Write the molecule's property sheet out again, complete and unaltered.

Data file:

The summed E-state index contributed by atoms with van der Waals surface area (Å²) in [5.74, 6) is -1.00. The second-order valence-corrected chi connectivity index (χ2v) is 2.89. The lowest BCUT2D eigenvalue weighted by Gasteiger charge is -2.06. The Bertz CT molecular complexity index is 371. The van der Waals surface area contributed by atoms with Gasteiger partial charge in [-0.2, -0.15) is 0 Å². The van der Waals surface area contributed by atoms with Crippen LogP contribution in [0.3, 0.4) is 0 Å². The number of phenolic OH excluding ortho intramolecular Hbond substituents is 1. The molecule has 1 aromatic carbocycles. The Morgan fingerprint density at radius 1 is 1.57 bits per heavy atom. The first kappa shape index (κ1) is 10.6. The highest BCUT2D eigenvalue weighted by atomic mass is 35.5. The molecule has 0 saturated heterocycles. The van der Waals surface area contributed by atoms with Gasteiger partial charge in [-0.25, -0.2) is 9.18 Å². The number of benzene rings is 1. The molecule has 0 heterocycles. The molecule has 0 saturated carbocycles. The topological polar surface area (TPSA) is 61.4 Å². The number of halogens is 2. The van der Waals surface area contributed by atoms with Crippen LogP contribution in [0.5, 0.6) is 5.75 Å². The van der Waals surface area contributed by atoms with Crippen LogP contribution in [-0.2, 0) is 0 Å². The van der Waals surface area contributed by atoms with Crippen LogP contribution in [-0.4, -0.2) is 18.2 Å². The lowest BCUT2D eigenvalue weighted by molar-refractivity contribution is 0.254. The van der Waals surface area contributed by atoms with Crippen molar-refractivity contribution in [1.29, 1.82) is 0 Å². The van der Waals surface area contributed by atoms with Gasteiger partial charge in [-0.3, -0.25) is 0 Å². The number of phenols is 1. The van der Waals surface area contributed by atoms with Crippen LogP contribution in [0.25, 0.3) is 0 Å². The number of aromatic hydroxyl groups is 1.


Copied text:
The summed E-state index contributed by atoms with van der Waals surface area (Å²) in [5.74, 6) is -1.00. The second-order valence-corrected chi connectivity index (χ2v) is 2.89. The lowest BCUT2D eigenvalue weighted by Gasteiger charge is -2.06. The Bertz CT molecular complexity index is 371. The van der Waals surface area contributed by atoms with Gasteiger partial charge in [-0.2, -0.15) is 0 Å². The van der Waals surface area contributed by atoms with Crippen LogP contribution in [0.3, 0.4) is 0 Å². The number of phenolic OH excluding ortho intramolecular Hbond substituents is 1. The molecule has 1 aromatic carbocycles. The Morgan fingerprint density at radius 1 is 1.57 bits per heavy atom. The first kappa shape index (κ1) is 10.6. The highest BCUT2D eigenvalue weighted by atomic mass is 35.5. The molecule has 0 saturated heterocycles. The van der Waals surface area contributed by atoms with Gasteiger partial charge in [-0.25, -0.2) is 9.18 Å². The number of benzene rings is 1. The molecule has 0 heterocycles. The molecule has 0 saturated carbocycles. The topological polar surface area (TPSA) is 61.4 Å². The number of halogens is 2. The van der Waals surface area contributed by atoms with Crippen LogP contribution in [0.5, 0.6) is 5.75 Å². The van der Waals surface area contributed by atoms with Crippen LogP contribution in [-0.2, 0) is 0 Å². The van der Waals surface area contributed by atoms with Crippen LogP contribution in [-0.4, -0.2) is 18.2 Å². The lowest BCUT2D eigenvalue weighted by molar-refractivity contribution is 0.254. The van der Waals surface area contributed by atoms with Crippen molar-refractivity contribution in [1.29, 1.82) is 0 Å². The van der Waals surface area contributed by atoms with Gasteiger partial charge in [-0.3, -0.25) is 0 Å². The number of phenols is 1. The van der Waals surface area contributed by atoms with Crippen LogP contribution in [0.25, 0.3) is 0 Å². The number of aromatic hydroxyl groups is 1.